- - Monday, August 18, 2014

Dear Dr. Carson,

I’m writing this to you as someone with a national platform who also lives in Iowa, the first-in-the-nation caucus state, and is connected with many of the key activists here (as well as several other key activists across the country).

Let me start with some exciting news.
 
There is a lot of enthusiasm about your potential candidacy for the Republican Party’s presidential nomination in 2016. In fact, I get asked about you more than anyone. The American people want fresh faces, bold ideas and plain talk — essentially what you did at the 2013 National Prayer Breakfast. You represent each of those things, but also possess an inspiring life story as well. In many ways you are the very embodiment of an American Dream most still want to believe in, but are starting to believe is no longer achievable for our children.

Therefore, the fact you’ve never held elected office is a plus, not a minus. Not to mention two of our most beloved presidents, Lincoln and Eisenhower, had never even won a statewide election before being elected nationally. As you know, our current political class has a lot of experience, but is overwhelmingly unpopular at the moment. Despite their experience they can’t secure the border, they can’t secure Iraq, they can’t secure Ferguson, Mo., they can’t fix Obamacare, and they can’t get the economy going. Frankly, other than shake down K Street and lobbyists for big bucks, most of us aren’t exactly sure what they can do.

Furthermore, some early primary polls have Kentucky Sen. Rand Paul the current favorite for the 2016 GOP nomination. He’s yet to serve a full term in the U.S. Senate, but nobody is questioning his credentials. So if a guy that was running a Kentucky ophthalmology clinic four years ago is considered qualified to be the CEO of these United States, I’m not sure why the guy that used to oversee the pediatric neurosurgeon department at one of the world’s foremost hospitals wouldn’t be as well.

However, it’s not your lack of experience holding elected office that threatens your candidacy, but your lack of experience navigating the political process itself that does. Thus, we now come to the main point of my letter.

You may think you know what you’re getting into on an intellectual level, but until you’ve actually experienced it you have no idea. Sort of like how you probably had med students that thought they understood neurosurgery well enough intellectually, but it wasn’t until they held the tools to slice open someone’s cranium in their hands for the first time that stuff suddenly got real. While I’ve never run for president myself, I know several people who have or plan to on a first-name basis. Living in Iowa has allowed me to cover the process as closely as anyone the past two cycles.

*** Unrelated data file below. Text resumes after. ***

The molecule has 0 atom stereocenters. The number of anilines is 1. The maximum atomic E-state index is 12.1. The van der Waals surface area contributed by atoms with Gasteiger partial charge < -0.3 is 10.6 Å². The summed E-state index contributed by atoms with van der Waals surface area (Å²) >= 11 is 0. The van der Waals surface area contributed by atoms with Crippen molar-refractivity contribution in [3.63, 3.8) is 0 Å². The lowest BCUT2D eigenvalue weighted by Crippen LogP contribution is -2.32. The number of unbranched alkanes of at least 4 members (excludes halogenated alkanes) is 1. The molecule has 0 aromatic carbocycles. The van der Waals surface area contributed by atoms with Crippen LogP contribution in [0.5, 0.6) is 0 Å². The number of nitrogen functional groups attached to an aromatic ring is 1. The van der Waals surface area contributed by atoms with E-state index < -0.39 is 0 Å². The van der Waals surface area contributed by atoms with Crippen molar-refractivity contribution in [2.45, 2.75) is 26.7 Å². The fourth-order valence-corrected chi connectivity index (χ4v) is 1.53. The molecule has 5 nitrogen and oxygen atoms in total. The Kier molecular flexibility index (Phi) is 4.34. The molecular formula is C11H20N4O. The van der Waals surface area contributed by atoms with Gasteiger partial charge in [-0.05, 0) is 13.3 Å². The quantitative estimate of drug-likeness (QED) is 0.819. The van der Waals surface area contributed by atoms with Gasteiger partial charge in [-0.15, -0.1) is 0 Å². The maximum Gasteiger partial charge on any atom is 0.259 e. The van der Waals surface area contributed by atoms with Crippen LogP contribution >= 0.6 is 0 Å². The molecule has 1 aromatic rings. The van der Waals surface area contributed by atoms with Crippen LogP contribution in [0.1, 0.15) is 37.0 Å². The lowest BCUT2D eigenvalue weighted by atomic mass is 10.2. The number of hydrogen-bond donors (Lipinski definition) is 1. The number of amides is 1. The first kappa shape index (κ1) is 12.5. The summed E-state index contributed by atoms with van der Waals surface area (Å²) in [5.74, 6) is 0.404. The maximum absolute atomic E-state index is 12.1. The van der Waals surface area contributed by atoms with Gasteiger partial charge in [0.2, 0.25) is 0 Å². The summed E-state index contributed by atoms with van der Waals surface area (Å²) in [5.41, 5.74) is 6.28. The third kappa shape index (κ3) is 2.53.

Here are three lessons I’ve learned that I’m now voluntarily passing on to you, because we need more non-traditional candidates like yourself to shake up the stale and corrupted status quo. I haven’t decided whether or not I will support you, but at the very least I support what you represent having a prominent voice in our country. I hope you take these suggestions in the spirit they are intended.

1) Whom you hire to run your operation will determine your fate on the campaign trail — not you.

Other then never having run for office, you have the ideal profile for a national candidate in this environment. That’s good, but that also means there’s nowhere to go but down. This will be a strong GOP field of alpha males, and they’re not just going to go quietly into that good night to make room for you. They will attack you like you’ve never been attacked before. And then if it looks like you’re a serious threat for the nomination, you can expect the Left to hit you with the full-bore Sarah Palin treatment. Because whether you’re a woman or a racial minority, if you threaten their phony victimology narrative you must be taken out lest the American people learn once and for all the emperor has no clothes. There is no possible way you can be prepared for that, so it’s imperative you surround yourself with capable people who are.

Also, you need to understand who the major players are on the ground in the key primary states. Otherwise you’ll speak to lots of groups, but miss out on the group of people who can actually move boots on the ground for you. For example, you’re coming to my home state to speak to a county party fundraiser. That’s good, but you missed the vitally important “Family Leadership Summit” held on Aug. 9th. Almost every key activist you have a chance with in Iowa was there and you were not. You gave several of your primary rivals a free shot at them.

Do you know who you have to talk to on the ground in Iowa, New Hampshire  and South Carolina? If you think the path to the nomination is simply going to local or statewide party events you’re mistaken. They play a role, for sure, but there are lots of grassroots activists who never attend those events you’re missing out on if that’s all you do. That’s why you need a staff around you that knows who the players are, otherwise you’re going to raise a lot of money, and then waste a lot of money, too.  

If you don’t have people around you that know how to navigate those three early states you’re done. No one who didn’t win two of the first three early states has ever won the nomination, and you won’t either.

2) Truly know what you believe.

Yes, you are an inspirational figure. But we remain an ideologically-driven party. Most people become Republicans because they believe in things, not because of identity politics. While your story will give you ample time to sell people on your candidacy, sooner or later you’ll have to prove your ideological bona fides.

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